Why does this read like a PR document written by Apple to sway public opinion? Both parties have come close or outright crossed the ethical lines in their various legal battles. Finger waving or sanctioning a lawyer here or there does not change the core issues. Rather is distracts from the core issues and gains sentiment (or attempts to).
So, if a laser is used to send pulses of light that represents data, and they have developed a method to create "periods of zero light intensity" that hides data and *may* help prevent noise corruption... Does that mean they have figured out how to turn the laser off? Maybe I should go RTFA...
If you follow that logic, then simple milling machines would be outlawed too. After all, with a milling machine one could make a gun from plastic just as easily as metal. The genie is out of the bottle and there is no way to put it back in with regards to 3D Printing, and even printing a gun. But, personal responsibility still applies - if you actually print a gun and then use it illicitly, you are still subject to all the laws involved. While you are doing that, 99.9% of the others who own 3D Printers will continue their lives and likely never have a need to print a gun.
Every 3 to 5 years this topic comes up. It's almost like some new batch of CompSci graduates start to evaluate the state of the industry, and share their "discoveries" with the world. Except it is the same old discoveries couched in modern terms.
So close yet so far. Your two complaints would seem to be a reflection of your own limited experiences. A properly tuned Replicator 1 prints ABS with little or no smell. Or just slapping on side panels and a hood does wonders to minimize that particular effect (not to mention it keeps the chamber air more stable and minimizes peeling). As for overhangs, I've seen up to 2cm with only a little issue, 1cm is about as smooth as you'd get with 2mm - depending on the model and tuning.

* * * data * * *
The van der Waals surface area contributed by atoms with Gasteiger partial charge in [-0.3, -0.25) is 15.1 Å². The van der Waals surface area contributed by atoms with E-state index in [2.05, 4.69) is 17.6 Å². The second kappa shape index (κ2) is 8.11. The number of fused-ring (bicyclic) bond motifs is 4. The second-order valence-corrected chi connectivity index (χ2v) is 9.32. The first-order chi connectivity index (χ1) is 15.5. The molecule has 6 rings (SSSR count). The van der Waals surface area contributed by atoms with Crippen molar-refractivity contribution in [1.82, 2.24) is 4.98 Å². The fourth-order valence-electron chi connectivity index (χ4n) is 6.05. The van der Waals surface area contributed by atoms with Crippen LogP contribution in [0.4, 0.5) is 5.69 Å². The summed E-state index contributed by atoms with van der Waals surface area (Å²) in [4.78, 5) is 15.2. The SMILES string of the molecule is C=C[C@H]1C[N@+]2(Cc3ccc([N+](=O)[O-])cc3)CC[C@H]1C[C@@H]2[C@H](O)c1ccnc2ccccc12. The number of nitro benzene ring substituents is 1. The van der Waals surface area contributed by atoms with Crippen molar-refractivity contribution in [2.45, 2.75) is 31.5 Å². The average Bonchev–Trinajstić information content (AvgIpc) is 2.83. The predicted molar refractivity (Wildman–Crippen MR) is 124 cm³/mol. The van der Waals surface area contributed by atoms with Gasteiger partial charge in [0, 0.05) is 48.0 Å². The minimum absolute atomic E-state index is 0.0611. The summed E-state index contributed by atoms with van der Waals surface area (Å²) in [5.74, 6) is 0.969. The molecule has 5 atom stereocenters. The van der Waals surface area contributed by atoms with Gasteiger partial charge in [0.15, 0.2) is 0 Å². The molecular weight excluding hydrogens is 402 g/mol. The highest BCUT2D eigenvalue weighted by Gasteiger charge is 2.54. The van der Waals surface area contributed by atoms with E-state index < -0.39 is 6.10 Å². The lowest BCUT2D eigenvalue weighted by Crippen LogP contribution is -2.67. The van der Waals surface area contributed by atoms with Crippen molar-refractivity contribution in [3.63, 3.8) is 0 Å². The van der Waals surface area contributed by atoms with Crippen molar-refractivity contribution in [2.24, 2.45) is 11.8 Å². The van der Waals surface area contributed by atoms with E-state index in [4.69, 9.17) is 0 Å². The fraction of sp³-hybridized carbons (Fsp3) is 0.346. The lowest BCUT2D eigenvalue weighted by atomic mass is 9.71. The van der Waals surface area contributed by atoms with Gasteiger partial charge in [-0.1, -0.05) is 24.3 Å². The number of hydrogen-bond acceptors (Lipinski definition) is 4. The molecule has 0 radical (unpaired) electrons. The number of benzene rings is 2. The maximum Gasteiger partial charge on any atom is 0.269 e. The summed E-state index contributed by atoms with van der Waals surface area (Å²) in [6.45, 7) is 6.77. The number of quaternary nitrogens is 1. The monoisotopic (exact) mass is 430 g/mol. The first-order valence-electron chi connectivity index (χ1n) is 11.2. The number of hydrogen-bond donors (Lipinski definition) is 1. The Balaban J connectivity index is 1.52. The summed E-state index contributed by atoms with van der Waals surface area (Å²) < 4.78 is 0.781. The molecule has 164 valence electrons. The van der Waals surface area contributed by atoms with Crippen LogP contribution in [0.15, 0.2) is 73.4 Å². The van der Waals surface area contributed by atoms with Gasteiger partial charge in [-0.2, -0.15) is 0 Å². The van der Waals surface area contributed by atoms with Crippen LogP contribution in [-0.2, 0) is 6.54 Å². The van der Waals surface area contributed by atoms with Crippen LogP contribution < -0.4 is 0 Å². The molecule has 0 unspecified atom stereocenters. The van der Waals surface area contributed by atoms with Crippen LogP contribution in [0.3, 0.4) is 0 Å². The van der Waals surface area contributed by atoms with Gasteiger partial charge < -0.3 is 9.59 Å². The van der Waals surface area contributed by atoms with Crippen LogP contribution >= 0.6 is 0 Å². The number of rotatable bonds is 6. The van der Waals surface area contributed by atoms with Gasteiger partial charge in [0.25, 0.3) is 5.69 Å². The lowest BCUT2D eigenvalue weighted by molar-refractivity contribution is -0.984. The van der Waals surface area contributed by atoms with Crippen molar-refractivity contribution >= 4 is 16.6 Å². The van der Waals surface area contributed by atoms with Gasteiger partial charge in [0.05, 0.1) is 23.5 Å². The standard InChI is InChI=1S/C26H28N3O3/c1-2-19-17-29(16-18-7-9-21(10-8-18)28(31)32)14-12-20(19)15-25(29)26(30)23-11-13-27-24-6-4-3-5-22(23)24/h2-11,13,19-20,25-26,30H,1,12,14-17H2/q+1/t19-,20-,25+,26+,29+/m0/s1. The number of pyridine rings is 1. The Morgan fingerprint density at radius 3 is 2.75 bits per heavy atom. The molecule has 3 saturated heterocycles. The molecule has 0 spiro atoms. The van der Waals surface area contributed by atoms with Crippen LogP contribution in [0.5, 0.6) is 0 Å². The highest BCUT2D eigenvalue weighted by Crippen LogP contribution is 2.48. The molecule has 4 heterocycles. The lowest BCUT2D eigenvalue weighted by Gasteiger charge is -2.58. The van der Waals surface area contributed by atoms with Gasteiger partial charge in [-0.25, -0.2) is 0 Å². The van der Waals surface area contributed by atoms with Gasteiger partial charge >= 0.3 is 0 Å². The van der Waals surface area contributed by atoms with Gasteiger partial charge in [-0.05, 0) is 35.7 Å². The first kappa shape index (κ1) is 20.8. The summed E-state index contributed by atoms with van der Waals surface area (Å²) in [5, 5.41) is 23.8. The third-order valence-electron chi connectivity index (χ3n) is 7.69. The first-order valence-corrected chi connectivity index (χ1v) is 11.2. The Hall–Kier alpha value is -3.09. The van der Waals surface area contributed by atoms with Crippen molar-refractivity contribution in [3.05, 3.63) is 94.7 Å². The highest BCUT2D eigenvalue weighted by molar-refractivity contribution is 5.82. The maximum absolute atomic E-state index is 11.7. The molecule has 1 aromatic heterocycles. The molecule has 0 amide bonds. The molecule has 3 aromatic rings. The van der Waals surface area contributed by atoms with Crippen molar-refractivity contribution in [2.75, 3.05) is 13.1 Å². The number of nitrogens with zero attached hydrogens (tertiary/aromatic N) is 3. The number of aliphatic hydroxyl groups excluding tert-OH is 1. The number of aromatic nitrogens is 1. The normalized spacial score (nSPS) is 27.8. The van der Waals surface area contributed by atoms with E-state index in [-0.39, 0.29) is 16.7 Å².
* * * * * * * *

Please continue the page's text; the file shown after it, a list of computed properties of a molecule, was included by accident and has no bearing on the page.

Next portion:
PLA is starch based, not corn based. In the US it just happens that corn is a cheap/easy source for starch. In New Zealand they use goats milk. So in a sense you are only partially correct about the corn. MBI has not abandoned ABS - the Rep2 removed the elements of the Rep1 that was most troublesome - i.e. a heated platform that has had electrical issues and levelling it properly (for both extruders at once) has proven to be a stumbling block for more novice users, getting rid of the second extruder also removes a bunch of headaches - some again related to levelling. Moving to PLA means they could get rid of the troublesome platform and operate at lower temperatures. But the Rep2X has already been announced which restores the heated platform and second extruder. ABS is not going away anytime soon.
noobs and lamers, sure. But also businesses, non-profits, and other organizations looking for a low cost solution to their computing needs - including the maintenance side of the equation.